Demanding peace has now become Spock’s primary business. He has twice been arrested for his agitation, and in the more recent instance has been convicted of conspiracy to aid and abet U.S. draft resistors. As he has not scrupled to break the law, he has likewise not scrupled to work with any and everyone who will strive for peace. In replying to criticisms of his seeming lack of discrimination, he has said: “My usefulness to the peace movement is in recruiting people from the middle of the road … I’m willing to cooperate with anyone who’s halfway responsible and wants to end this terrible war.”

The “terrible war,” of course, is Vietnam, America’s most excruciating blunder in a long, long time, wherein the “military-industrial elite” sought to establish a base for American forces on communist China’s southern flank—and neglected to consider that the people who live in that region might object.

Dr. Spock said, however, in his speech at the Community Church, that Vietnam “is not an exception or an aberration. It’s only one example of the increasingly imperialistic tendency of the United States,” extending into the military, economic and industrial affairs of the world. Actually, he might quite as accurately have added that Vietnam represents only a single episode in the vast drama of exploitation and brutality which has marked as much of mankind’s history as modern researchers have been able to reveal.

Peace in any time

As mentioned above, there has been no real shortage of major violent conflicts since the close of World War Two, and we all know that there was no shortage of them before that. In other words, the world never lacks a war, even though nowadays we don’t call them by that name, ever, though it has become fashionable not to “declare war,” thus committing oneself to “victory”—and possibly annoying one’s people with a sense of insecurity that might make them question their leaders.

Dr. Spock, Senator Eugene McCarthy and quite a sizable number of others raised their voices against the Vietnam War in the U. S. recently, and as a result they toppled Lyndon Johnson from his pinnacle of power, forcing him to think the wiser of running in the 1968 election. And yet a measure of the futility of the peace movement’s endeavors can be witnessed in the fact that not one of the three serious presidential candidates is running on a peace platform. In fact, the most “dovish” of the three is the Vice-President, the very man most committed to defending the administration’s policy.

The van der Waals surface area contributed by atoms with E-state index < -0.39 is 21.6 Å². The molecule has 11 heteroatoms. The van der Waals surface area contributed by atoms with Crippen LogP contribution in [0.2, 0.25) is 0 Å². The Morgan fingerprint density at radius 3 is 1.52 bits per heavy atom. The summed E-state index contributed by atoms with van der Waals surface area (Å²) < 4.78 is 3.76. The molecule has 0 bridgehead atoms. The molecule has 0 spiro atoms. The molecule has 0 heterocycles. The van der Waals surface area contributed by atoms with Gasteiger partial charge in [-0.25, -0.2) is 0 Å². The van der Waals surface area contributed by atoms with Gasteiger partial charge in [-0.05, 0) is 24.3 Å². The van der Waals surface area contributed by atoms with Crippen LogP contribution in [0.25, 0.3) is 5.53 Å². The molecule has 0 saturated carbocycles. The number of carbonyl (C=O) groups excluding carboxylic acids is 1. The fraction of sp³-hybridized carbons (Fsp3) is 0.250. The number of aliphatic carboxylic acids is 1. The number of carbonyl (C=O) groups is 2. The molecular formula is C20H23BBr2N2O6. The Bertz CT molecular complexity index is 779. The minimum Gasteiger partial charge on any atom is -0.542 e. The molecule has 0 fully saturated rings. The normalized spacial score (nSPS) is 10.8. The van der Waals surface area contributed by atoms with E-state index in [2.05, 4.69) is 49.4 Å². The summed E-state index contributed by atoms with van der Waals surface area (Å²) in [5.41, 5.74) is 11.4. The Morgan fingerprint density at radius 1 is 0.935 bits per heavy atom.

The peace movement—and by this I mean not only the present McCarthy- and Spock-led insurrection, but the cause of world peace itself, going back at least to the Hague Conferences which preceded the First World War, and following through the League of Nations which preceded the Second, right up to our own United Nations—the peace movement has proved itself a dismal failure. In fact, the more vocal and determined our peace advocates are, the more horrifying and all-inclusive grow the wars that punctuate their protestations, until today we await, half-expectantly, the moment when someone presses The Button, and our glittering civilization goes up in a white hot flash.

The reasons for this are not very apparent: The way men feel in their hearts is not a topic for newspaper headlines. But it is necessary to understand that nations cannot be peaceful if their individuals are belligerent, they cannot be sane if their people are mad, they cannot be stable if their inhabitants are disgusted and discontent. The international situation that confronts us today is only a magnification of the interpersonal situation of exploitation, deception and malice which forms the daily atmosphere of our lives. And so long as the more basic problem remains unsolved, the larger one will not be solved either.

Dr. Spock has reached much the same conclusion, as he pointed out in a recent interview. ‘It seems to me,” he said, “that I see that the problems of America and the problems of the world are moral problems.” And, further: “Man can’t live without a moral sense. He is a naturally religious person, or at least a believing person. When he becomes disenchanted or cynical he turns rotten very fast. He has to have moral, ethical and preferably religious beliefs.”